African Rock Python Escapes From Pet Store, Strangles 2 Kids To Death
By Mack Rawden 3 years ago
Four years ago, Canada decided to loosen its restrictions on what exotic animals pet stores are allowed to sell. At the time, the new measure didnít attract a whole lot of attention, but sadly, the law has now had some unintended and tragic consequences. Early Monday morning, an African Rock Python escaped from its enclosure at the Reptile Ocean pet show in Campbellton, New Brunswick. It shimmied its way up a ventilation duct, found its way into the upstairs apartment and strangled two boys.
According to The Toronto Star, the two children have been identified as seven-year-old Connor and five-year-old Noah Barthe. They were sleeping over, as they often did, at the apartment of the pet shop owner, who was reportedly very good friends with their mother. He came in to check on them at about 6 AM and saw a large hole in the ceiling from where the ventilation duct assumedly collapsed, dropping the snake inside with the little boys. The authorities were called immediately, but by the time they arrived, there was nothing they could do for the poor kids. The owner later handed the snake over to authorities. The results of the autopsies arenít back yet, but the preliminary findings by the police indicate the boys were strangled by the reptile in question and expired shortly thereafter.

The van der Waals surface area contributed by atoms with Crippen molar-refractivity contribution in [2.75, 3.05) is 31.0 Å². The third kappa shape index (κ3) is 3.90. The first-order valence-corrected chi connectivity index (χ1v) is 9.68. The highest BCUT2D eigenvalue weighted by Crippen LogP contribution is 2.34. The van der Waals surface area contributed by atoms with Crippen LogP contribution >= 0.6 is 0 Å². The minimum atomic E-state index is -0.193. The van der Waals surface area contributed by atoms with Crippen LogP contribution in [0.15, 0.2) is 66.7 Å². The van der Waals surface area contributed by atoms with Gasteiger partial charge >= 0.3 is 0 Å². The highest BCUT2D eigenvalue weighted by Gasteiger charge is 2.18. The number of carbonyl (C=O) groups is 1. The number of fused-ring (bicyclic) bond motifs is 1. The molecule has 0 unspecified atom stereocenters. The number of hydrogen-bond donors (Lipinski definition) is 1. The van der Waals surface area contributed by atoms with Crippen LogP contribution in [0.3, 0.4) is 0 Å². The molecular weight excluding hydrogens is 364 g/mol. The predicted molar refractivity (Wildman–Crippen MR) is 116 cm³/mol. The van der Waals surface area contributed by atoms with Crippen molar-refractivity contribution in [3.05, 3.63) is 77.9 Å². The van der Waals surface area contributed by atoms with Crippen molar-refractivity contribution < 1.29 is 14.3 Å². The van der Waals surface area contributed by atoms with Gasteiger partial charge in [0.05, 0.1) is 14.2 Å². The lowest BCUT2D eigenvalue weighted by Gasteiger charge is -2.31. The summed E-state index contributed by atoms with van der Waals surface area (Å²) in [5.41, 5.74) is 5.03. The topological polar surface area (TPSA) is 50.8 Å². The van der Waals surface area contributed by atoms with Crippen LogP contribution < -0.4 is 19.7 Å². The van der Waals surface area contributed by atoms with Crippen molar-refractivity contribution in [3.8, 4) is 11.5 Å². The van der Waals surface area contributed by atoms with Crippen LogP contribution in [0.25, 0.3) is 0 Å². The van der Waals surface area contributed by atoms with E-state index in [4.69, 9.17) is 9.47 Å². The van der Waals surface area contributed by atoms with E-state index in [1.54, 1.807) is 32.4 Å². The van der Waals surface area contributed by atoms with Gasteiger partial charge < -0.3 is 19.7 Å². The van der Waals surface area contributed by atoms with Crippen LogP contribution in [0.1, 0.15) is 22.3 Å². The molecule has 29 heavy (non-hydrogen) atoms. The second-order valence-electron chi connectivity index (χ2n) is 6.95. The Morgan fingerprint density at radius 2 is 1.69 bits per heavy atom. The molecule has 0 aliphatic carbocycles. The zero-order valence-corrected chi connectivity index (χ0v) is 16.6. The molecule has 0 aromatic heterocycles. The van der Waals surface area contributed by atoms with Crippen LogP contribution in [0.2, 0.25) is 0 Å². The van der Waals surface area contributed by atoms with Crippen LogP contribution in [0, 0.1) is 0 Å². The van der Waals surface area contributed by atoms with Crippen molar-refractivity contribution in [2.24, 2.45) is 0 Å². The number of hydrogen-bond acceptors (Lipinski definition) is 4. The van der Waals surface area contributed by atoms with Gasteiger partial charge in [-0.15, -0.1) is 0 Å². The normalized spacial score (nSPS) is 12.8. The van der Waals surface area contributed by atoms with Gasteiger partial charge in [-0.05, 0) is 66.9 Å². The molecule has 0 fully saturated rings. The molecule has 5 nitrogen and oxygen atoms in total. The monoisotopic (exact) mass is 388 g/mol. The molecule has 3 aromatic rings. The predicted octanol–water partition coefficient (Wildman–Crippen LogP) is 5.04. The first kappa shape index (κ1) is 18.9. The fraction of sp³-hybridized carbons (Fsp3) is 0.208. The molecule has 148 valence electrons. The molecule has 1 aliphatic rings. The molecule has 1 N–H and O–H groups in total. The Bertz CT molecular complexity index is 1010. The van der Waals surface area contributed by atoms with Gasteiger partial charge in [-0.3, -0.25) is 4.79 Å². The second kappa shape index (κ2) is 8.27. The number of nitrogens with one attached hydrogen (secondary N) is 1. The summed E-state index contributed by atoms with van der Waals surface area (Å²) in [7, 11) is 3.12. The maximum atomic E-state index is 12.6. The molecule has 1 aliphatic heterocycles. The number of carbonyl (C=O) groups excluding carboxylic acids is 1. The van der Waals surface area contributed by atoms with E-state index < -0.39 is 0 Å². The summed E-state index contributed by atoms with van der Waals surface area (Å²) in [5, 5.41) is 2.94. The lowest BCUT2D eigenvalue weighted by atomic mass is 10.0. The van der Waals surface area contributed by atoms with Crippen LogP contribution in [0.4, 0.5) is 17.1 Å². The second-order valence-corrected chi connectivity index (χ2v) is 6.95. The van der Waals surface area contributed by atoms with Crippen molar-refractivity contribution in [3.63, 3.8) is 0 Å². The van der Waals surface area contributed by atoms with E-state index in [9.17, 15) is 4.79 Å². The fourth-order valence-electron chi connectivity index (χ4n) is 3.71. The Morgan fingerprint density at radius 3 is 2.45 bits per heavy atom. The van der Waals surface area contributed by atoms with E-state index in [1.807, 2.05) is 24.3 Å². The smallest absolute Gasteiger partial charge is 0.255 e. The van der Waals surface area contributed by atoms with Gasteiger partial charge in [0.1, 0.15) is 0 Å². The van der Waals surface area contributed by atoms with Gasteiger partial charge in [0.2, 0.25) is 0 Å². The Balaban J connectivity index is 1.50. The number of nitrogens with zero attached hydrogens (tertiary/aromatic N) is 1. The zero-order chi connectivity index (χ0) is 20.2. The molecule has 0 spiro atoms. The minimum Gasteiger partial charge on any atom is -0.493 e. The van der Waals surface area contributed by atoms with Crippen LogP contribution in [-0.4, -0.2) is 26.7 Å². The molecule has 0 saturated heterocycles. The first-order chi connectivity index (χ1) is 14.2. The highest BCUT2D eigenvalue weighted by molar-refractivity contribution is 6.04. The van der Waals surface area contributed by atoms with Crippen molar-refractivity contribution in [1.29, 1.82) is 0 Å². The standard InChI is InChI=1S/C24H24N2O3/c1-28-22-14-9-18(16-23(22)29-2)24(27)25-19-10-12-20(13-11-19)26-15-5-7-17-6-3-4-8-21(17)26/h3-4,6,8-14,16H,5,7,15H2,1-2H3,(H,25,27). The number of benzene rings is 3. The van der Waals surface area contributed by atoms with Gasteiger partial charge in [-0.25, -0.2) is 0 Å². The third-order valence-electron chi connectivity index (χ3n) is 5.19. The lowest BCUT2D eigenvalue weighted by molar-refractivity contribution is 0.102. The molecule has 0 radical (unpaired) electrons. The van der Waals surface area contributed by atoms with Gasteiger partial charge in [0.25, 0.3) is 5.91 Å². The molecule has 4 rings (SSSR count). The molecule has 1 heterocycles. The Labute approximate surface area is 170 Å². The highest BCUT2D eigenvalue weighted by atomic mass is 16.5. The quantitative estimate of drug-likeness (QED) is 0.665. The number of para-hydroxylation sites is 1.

Human beings and snakes have always had a bit of an uneasy relationship. More than a few people die from snake attacks every year, but still, none of that can possibly prepare you for two brothers, both under the age of eight, being taken without warning in the middle of the night. Their loss is immeasurably sad for their parents, for the pet shop owner and for everyone who knew them well.
Hereís what close family friend Melissa Ellis had to sayÖ
ďThere are no words to say that could sum up the joy and love they brought us all. They were loved by every hand that touched them and the heavens said it all today as even the angels were crying.Ē
No one is quite sure exactly how the snake got out of its cage. By all accounts, everything was locked properly in place, but obviously, it didnít hold. Moving forward, one would imagine Canada and possibly even the United States would look into imposing tighter safety regulations as far as how dangerous animals must be enclosed in pet stores. At least then something sensible would come out of these tragic loses.
Regardless, Pop Blendís sincerest thoughts go out to the entire Barthe family, as well as everyone touched by their lives. These little kids had so much to give, but they will be fondly remembered and loved for a long time.